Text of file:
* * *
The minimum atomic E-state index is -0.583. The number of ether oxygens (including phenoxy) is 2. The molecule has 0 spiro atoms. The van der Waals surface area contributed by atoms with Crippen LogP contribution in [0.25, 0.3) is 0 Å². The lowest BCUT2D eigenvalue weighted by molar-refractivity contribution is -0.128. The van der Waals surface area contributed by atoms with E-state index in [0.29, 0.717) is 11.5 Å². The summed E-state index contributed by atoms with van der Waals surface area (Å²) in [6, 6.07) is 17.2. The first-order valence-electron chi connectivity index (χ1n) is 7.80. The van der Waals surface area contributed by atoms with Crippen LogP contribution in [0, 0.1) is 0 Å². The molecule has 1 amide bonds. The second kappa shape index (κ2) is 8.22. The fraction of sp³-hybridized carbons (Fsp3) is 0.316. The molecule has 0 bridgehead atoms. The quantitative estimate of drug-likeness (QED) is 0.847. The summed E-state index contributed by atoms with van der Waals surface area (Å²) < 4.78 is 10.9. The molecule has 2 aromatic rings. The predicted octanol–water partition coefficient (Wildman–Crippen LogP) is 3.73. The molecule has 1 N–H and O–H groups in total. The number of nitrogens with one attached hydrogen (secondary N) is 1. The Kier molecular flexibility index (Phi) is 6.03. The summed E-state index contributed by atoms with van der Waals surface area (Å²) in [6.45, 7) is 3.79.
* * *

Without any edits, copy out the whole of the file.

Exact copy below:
The minimum atomic E-state index is -0.583. The number of ether oxygens (including phenoxy) is 2. The molecule has 0 spiro atoms. The van der Waals surface area contributed by atoms with Crippen LogP contribution in [0.25, 0.3) is 0 Å². The lowest BCUT2D eigenvalue weighted by molar-refractivity contribution is -0.128. The van der Waals surface area contributed by atoms with E-state index in [0.29, 0.717) is 11.5 Å². The summed E-state index contributed by atoms with van der Waals surface area (Å²) in [6, 6.07) is 17.2. The first-order valence-electron chi connectivity index (χ1n) is 7.80. The van der Waals surface area contributed by atoms with Crippen LogP contribution in [0, 0.1) is 0 Å². The molecule has 1 amide bonds. The second kappa shape index (κ2) is 8.22. The fraction of sp³-hybridized carbons (Fsp3) is 0.316. The molecule has 0 bridgehead atoms. The quantitative estimate of drug-likeness (QED) is 0.847. The summed E-state index contributed by atoms with van der Waals surface area (Å²) < 4.78 is 10.9. The molecule has 2 aromatic rings. The predicted octanol–water partition coefficient (Wildman–Crippen LogP) is 3.73. The molecule has 1 N–H and O–H groups in total. The number of nitrogens with one attached hydrogen (secondary N) is 1. The Kier molecular flexibility index (Phi) is 6.03. The summed E-state index contributed by atoms with van der Waals surface area (Å²) in [6.45, 7) is 3.79.